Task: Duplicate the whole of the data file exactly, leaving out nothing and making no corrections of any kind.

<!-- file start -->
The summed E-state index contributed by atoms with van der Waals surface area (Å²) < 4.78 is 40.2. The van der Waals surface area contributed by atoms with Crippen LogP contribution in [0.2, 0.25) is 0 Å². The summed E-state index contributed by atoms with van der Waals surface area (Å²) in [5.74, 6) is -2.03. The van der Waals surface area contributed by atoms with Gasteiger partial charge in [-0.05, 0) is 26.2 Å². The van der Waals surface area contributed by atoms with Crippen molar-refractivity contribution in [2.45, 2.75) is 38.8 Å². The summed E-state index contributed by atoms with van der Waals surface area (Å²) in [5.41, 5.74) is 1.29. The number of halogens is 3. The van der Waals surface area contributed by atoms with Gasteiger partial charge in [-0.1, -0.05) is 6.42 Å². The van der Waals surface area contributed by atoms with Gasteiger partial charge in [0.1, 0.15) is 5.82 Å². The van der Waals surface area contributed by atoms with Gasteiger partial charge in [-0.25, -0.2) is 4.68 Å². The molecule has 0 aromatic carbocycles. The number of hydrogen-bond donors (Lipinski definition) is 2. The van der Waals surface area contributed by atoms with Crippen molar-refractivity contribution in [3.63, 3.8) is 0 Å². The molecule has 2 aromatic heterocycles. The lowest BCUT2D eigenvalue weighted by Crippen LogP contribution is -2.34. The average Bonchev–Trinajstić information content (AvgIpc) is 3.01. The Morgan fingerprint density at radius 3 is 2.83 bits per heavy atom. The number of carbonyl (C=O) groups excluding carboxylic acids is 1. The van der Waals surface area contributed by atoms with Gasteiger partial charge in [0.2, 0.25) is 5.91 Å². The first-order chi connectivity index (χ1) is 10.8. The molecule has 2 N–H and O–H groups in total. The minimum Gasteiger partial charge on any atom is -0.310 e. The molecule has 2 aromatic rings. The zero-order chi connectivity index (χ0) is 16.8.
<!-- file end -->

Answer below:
The summed E-state index contributed by atoms with van der Waals surface area (Å²) < 4.78 is 40.2. The van der Waals surface area contributed by atoms with Crippen LogP contribution in [0.2, 0.25) is 0 Å². The summed E-state index contributed by atoms with van der Waals surface area (Å²) in [5.74, 6) is -2.03. The van der Waals surface area contributed by atoms with Gasteiger partial charge in [-0.05, 0) is 26.2 Å². The van der Waals surface area contributed by atoms with Crippen molar-refractivity contribution in [2.45, 2.75) is 38.8 Å². The summed E-state index contributed by atoms with van der Waals surface area (Å²) in [5.41, 5.74) is 1.29. The number of halogens is 3. The van der Waals surface area contributed by atoms with Gasteiger partial charge in [-0.1, -0.05) is 6.42 Å². The van der Waals surface area contributed by atoms with Gasteiger partial charge in [0.1, 0.15) is 5.82 Å². The van der Waals surface area contributed by atoms with Gasteiger partial charge in [-0.25, -0.2) is 4.68 Å². The molecule has 0 aromatic carbocycles. The number of hydrogen-bond donors (Lipinski definition) is 2. The van der Waals surface area contributed by atoms with Crippen molar-refractivity contribution in [3.63, 3.8) is 0 Å². The molecule has 2 aromatic heterocycles. The lowest BCUT2D eigenvalue weighted by Crippen LogP contribution is -2.34. The average Bonchev–Trinajstić information content (AvgIpc) is 3.01. The Morgan fingerprint density at radius 3 is 2.83 bits per heavy atom. The number of carbonyl (C=O) groups excluding carboxylic acids is 1. The van der Waals surface area contributed by atoms with Gasteiger partial charge in [0.2, 0.25) is 5.91 Å². The first-order chi connectivity index (χ1) is 10.8. The molecule has 2 N–H and O–H groups in total. The minimum Gasteiger partial charge on any atom is -0.310 e. The molecule has 2 aromatic rings. The zero-order chi connectivity index (χ0) is 16.8.